Sunday, February 5, 2012
I passed these walls on Queen Victoria Street on Saturday. It was hot. Very hot. The sky was solid blue. I had walked through The Company Gardens (first planted in 1652 by the Dutch) for the first time in years and was returning to the parked car, where the female car guard had called me sister. The trees in The Gardens made thick green shade. As I walked under an enourmous magnolia with plate-sized white blooms, I heard singing. Nearby stood a semi circle of black people, young, old, some children, dressed smartly, singing. I did not know what they were singing. Or why. It was beautiful. It may have been a hymn. It may have been a Struggle song. Part of the reason my eyes pricked and my throat tightened was that I did not understand them. Because I belong to a generation apart. That's what apartheid was. It separated us, by school, by geography, by language.
I remember standing in my headmistress's - Mrs Mackintyre's - office at Rustenburg Girls High, trying to sell a grand plan: to swap schools with students at a black township school. Six of them here, in the bright white buildings around the green grassy quadrangle, and six of us there, in the dusty township. I wrote many pages in blue inked cursive to justify and explain my wish. I put my pages in a plastic binder and she read them. I think. She told me it could not be done. My parting plea to her was, Mrs Mackintyre, apartheid will end, because it is inevitable, and it will end in my lifetime. And we won't be able to understand each other, because we have not grown up together.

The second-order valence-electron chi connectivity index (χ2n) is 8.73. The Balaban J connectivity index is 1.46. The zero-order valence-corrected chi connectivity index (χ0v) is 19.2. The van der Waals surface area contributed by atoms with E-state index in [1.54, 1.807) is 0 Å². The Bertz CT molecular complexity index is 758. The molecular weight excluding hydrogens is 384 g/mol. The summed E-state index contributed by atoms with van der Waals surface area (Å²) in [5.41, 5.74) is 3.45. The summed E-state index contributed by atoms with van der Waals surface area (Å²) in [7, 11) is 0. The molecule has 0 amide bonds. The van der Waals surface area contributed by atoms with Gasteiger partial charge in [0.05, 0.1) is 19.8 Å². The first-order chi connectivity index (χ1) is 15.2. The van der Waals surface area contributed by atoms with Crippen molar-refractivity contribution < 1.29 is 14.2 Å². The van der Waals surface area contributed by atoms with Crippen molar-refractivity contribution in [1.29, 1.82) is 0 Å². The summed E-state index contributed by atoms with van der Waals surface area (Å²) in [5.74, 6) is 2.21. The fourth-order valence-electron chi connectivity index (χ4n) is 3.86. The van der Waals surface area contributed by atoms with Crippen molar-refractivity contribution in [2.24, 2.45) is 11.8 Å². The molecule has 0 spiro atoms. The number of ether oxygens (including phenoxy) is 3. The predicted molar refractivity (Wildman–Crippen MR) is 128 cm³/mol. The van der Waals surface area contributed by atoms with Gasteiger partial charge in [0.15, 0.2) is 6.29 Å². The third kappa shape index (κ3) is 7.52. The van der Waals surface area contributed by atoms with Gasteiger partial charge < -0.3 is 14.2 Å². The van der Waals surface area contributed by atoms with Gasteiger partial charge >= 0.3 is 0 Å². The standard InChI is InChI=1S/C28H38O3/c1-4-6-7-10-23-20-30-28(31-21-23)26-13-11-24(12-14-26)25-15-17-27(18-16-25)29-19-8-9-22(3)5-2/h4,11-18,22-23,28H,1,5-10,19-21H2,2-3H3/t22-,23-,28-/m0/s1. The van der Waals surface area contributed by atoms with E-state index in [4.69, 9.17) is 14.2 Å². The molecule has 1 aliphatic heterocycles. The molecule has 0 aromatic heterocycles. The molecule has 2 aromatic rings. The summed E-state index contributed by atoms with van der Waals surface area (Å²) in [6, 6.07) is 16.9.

My father was involved in a case concerning the extreme violence in the townships in the mid to late 80's. On the surface it appeared to be a vicious internal squabble between residents, characterized by widespread arson, murder and necklacing (the placing of a petrol soaked tyre around the neck before burning. Our government sponsored television at the time showed a film clip, on the nightly news, a clip of a woman burning to death this way. I can never forget it.). The factional fighting was in fact a fight stoked by agents provocateurs and the South African Police. My father appeared against the police. His instructing attorneys from the Legal Resources Centre, an NGO, were Matthew Walton and Steve Kahanovitz and his junior advocates Paul Pretorius and Dulah Omar. Because that case was so drawn out, years in the running, these men, especially the first three, became part of our lives, and their passion and belief in justice influenced me profoundly. I developed a crush on at least one of them.
I haven't thought about them in a long time. If you sit here long enough, though, you start to think. I found a lengthy transcript of a 1997 Truth and Reconciliation Commission Hearing regarding what we called the KTC case.
At that time I had also met a man named Pro Jack, a dark bundle of warmth and infectious enthusiasm, with whom I, a group of adults and some politicians took what must have been the first ever township tour. He wanted white people to see that there were real people, with real lives, and real ordinary goodness and problems (big problems), living there. He wanted people to talk to people. We had been taught to be afraid of the townships. That fear persists even now.
I Googled Pro Jack, not ten seconds ago. He was shot dead in 1991. By members of his own party. Apparently - it's not clear at all. I had no idea.
And that is what so many of us say:
"I had no idea."
I don't know where I'm going with this. I was just going to post a picture of a wall and some graffiti. But no matter how American I may have become, I am South African.
I'm just not sure what to do about it.